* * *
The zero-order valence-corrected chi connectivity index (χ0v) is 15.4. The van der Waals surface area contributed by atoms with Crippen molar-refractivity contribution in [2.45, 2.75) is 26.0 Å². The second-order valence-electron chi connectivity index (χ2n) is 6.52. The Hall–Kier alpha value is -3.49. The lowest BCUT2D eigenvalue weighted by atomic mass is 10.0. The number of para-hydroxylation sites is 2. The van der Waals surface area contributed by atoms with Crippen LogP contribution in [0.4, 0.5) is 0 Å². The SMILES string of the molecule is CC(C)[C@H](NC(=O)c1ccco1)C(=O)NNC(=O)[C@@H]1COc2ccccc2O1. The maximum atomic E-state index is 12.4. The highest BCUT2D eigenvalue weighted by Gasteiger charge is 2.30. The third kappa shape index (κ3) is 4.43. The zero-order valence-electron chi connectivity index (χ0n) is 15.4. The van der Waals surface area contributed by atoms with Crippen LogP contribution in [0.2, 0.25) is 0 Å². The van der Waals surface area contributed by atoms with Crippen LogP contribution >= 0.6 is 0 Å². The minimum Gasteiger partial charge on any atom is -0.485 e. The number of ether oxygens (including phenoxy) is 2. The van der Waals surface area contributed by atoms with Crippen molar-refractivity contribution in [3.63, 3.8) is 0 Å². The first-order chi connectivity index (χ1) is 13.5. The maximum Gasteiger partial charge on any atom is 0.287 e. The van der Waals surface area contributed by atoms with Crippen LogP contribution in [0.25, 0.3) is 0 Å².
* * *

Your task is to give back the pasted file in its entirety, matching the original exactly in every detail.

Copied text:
The zero-order valence-corrected chi connectivity index (χ0v) is 15.4. The van der Waals surface area contributed by atoms with Crippen molar-refractivity contribution in [2.45, 2.75) is 26.0 Å². The second-order valence-electron chi connectivity index (χ2n) is 6.52. The Hall–Kier alpha value is -3.49. The lowest BCUT2D eigenvalue weighted by atomic mass is 10.0. The number of para-hydroxylation sites is 2. The van der Waals surface area contributed by atoms with Crippen LogP contribution in [0.4, 0.5) is 0 Å². The SMILES string of the molecule is CC(C)[C@H](NC(=O)c1ccco1)C(=O)NNC(=O)[C@@H]1COc2ccccc2O1. The maximum atomic E-state index is 12.4. The highest BCUT2D eigenvalue weighted by Gasteiger charge is 2.30. The third kappa shape index (κ3) is 4.43. The zero-order valence-electron chi connectivity index (χ0n) is 15.4. The van der Waals surface area contributed by atoms with Crippen LogP contribution in [0.2, 0.25) is 0 Å². The van der Waals surface area contributed by atoms with Crippen LogP contribution >= 0.6 is 0 Å². The minimum Gasteiger partial charge on any atom is -0.485 e. The number of ether oxygens (including phenoxy) is 2. The van der Waals surface area contributed by atoms with Crippen molar-refractivity contribution in [3.63, 3.8) is 0 Å². The first-order chi connectivity index (χ1) is 13.5. The maximum Gasteiger partial charge on any atom is 0.287 e. The van der Waals surface area contributed by atoms with Crippen LogP contribution in [0.25, 0.3) is 0 Å².